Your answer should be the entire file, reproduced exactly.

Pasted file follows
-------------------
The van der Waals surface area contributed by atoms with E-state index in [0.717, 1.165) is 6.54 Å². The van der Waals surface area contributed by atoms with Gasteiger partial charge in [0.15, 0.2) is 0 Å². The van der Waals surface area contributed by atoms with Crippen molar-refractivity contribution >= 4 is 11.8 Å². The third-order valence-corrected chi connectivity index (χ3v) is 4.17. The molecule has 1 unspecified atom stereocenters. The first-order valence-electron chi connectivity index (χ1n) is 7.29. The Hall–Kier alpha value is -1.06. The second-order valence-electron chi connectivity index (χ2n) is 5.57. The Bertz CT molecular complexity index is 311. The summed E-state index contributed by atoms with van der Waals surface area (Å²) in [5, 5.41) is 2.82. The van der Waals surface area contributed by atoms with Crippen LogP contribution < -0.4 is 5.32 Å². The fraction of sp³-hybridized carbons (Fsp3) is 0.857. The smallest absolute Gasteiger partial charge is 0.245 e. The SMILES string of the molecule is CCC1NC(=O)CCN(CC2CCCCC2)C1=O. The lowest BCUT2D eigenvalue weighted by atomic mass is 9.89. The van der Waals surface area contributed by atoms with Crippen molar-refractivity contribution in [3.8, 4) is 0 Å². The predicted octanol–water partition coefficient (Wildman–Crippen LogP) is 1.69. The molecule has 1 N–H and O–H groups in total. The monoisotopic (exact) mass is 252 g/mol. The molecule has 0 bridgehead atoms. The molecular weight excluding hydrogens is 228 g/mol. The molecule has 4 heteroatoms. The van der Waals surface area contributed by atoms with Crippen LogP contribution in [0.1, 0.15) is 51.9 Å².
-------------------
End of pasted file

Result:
The van der Waals surface area contributed by atoms with E-state index in [0.717, 1.165) is 6.54 Å². The van der Waals surface area contributed by atoms with Gasteiger partial charge in [0.15, 0.2) is 0 Å². The van der Waals surface area contributed by atoms with Crippen molar-refractivity contribution >= 4 is 11.8 Å². The third-order valence-corrected chi connectivity index (χ3v) is 4.17. The molecule has 1 unspecified atom stereocenters. The first-order valence-electron chi connectivity index (χ1n) is 7.29. The Hall–Kier alpha value is -1.06. The second-order valence-electron chi connectivity index (χ2n) is 5.57. The Bertz CT molecular complexity index is 311. The summed E-state index contributed by atoms with van der Waals surface area (Å²) in [5, 5.41) is 2.82. The van der Waals surface area contributed by atoms with Crippen LogP contribution < -0.4 is 5.32 Å². The fraction of sp³-hybridized carbons (Fsp3) is 0.857. The smallest absolute Gasteiger partial charge is 0.245 e. The SMILES string of the molecule is CCC1NC(=O)CCN(CC2CCCCC2)C1=O. The lowest BCUT2D eigenvalue weighted by atomic mass is 9.89. The van der Waals surface area contributed by atoms with Crippen molar-refractivity contribution in [3.8, 4) is 0 Å². The predicted octanol–water partition coefficient (Wildman–Crippen LogP) is 1.69. The molecule has 1 N–H and O–H groups in total. The monoisotopic (exact) mass is 252 g/mol. The molecule has 0 bridgehead atoms. The molecular weight excluding hydrogens is 228 g/mol. The molecule has 4 heteroatoms. The van der Waals surface area contributed by atoms with Crippen LogP contribution in [0.1, 0.15) is 51.9 Å².